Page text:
BIG|BRAVE, the elemental ensemble of guitarist/vocalist Robin Wattie, guitarist Mathieu Ball, and drummer Tasy Hudson, harness an earthen heaviness composed of distorted and textural drones, austere bombast, and Wattie’s heart-rending voice. Like recent collaborators The Body, BIG|BRAVE is at the forefront of reconfiguring the landscape of heavy music. The trio brandish sparseness and density like weapons, cast tense atmospheres with languid tempos and mutate feedback into eruptions of enveloping tempests. nature morte sharpens BIG|BRAVE’s ferocity and expansive sound into emotional elegies for the disenfranchised, wringing abstracted textures and pure fervence into songs of unfathomable mass.
The title nature morte is the French term for still life paintings whose literal translation is “dead nature.” BIG|BRAVE color the songs of nature morte with unease, creating an air of beauty in decay, chords suspended in contemplative stillness. Wattie’s experiences structuring lyrics and song forms on The Body & BIG|BRAVE’s Leaving None But Small Birds informed her work on nature morte, creating stories that, like many folk tales, are at once specific and universal. Wattie’s voice manages to be commanding and vulnerable with impressive range and intimacy. Even her gasps carve their way through the tidal crash of Ball’s distortion wail and the pummel of Hudson’s drums. “the fable of subjugation” conveys pain through strained drones free of time, an aching minimalism that withers slowly before bursting in an outright roar. nature morte is an excavation of dark inner chasms of feelings both ineffable and visceral. The album tackles the folly of hope, the consequences of trauma, often centers on the subjugation of femininity in all its pluralities. “It is violent and terrible. It is crushing and alarming. It is common and basic,” says Wattie. “It is catastrophic and disheartening.”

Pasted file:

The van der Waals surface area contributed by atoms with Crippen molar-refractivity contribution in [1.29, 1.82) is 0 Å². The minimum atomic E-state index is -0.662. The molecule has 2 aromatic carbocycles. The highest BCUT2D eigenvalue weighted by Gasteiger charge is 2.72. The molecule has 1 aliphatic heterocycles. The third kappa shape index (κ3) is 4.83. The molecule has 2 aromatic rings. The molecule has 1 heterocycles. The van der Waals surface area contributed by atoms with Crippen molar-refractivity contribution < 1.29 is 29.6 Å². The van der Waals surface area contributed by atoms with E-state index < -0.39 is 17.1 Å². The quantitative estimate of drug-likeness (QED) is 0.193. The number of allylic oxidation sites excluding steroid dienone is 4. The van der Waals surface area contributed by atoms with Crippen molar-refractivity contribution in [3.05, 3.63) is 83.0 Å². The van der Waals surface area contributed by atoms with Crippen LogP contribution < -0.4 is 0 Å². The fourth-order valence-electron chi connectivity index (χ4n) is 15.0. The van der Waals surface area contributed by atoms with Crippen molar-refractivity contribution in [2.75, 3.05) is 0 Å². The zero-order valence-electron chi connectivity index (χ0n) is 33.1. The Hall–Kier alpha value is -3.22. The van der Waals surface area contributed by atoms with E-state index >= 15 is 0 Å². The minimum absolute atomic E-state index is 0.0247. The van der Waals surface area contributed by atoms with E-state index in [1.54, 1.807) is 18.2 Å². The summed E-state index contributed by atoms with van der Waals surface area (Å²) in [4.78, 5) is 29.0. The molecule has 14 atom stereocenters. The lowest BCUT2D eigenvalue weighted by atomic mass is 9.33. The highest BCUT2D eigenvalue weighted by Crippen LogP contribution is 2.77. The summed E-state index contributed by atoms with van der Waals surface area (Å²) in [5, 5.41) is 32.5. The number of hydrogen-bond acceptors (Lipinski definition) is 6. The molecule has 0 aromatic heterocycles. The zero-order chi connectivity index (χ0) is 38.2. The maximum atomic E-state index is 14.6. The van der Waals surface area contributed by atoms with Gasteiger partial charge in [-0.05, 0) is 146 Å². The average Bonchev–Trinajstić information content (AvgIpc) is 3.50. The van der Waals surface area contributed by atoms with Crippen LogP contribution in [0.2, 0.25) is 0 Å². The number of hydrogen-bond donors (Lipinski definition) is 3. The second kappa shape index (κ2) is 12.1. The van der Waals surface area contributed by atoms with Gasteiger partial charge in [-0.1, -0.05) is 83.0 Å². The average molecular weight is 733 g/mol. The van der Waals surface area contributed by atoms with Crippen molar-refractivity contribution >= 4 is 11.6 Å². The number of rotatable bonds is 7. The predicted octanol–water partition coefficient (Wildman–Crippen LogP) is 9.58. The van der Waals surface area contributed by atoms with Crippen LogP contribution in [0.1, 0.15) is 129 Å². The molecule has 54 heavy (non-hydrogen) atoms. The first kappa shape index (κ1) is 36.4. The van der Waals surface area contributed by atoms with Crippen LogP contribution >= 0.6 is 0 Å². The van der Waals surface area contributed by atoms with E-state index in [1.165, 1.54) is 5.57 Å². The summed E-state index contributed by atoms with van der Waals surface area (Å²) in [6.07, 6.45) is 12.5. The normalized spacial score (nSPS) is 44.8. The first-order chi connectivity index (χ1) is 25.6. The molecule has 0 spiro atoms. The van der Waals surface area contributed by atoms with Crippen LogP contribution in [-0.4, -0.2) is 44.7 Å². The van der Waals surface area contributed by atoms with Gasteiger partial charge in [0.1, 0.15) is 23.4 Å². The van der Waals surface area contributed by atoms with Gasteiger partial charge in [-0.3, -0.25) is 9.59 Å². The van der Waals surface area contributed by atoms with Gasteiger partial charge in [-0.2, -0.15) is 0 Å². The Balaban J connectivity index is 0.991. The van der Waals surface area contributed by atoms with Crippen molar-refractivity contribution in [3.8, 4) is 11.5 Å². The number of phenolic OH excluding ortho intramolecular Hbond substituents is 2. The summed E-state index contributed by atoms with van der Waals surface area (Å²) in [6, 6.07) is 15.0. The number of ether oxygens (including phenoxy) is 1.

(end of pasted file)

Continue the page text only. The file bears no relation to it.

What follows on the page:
The momentum of nature morte conjures the image of a beast collapsing beneath its own weight before resiliently staggering upright to thunder onward. BIG|BRAVE convey heft from silence as deftly as they do from swaths of feedback and distortion to cathartic ends. “Distortion is key,” notes Ball. The three members recorded primarily live over the course of a week at Machines with Magnets with Seth Manchester, pushing the potential of their instruments beyond expectations. For each song the trio’s songwriting and attention to detail deliver its simple but devastating emotional power. On “the parable of trusting” Hudson’s cymbal clangs reverberate through Ball’s guitar, stirring out a hauntingly hollow texture. On “my hope renders me a fool,” plumes of low growl and crooning feedback dissolve into clean pensive chords. Opener “carvers, farriers, and knaves,” one of the most relentless and bracing pieces in their oeuvre, deliver with the soar of guitar and voice twisting atop Hudson’s bouldering percussion creating an imposing terrain. Across the album’s six pieces BIG|BRAVE create a tension between immediacy and patience, invoking the essence of disquiet, while conveying anguish through inventive arrangements and nuanced performances. nature morte captures BIG|BRAVE at their heaviest and their mournful fury is at its zenith, an album where each moment is so immense and consuming that it possesses its own gravitational pull.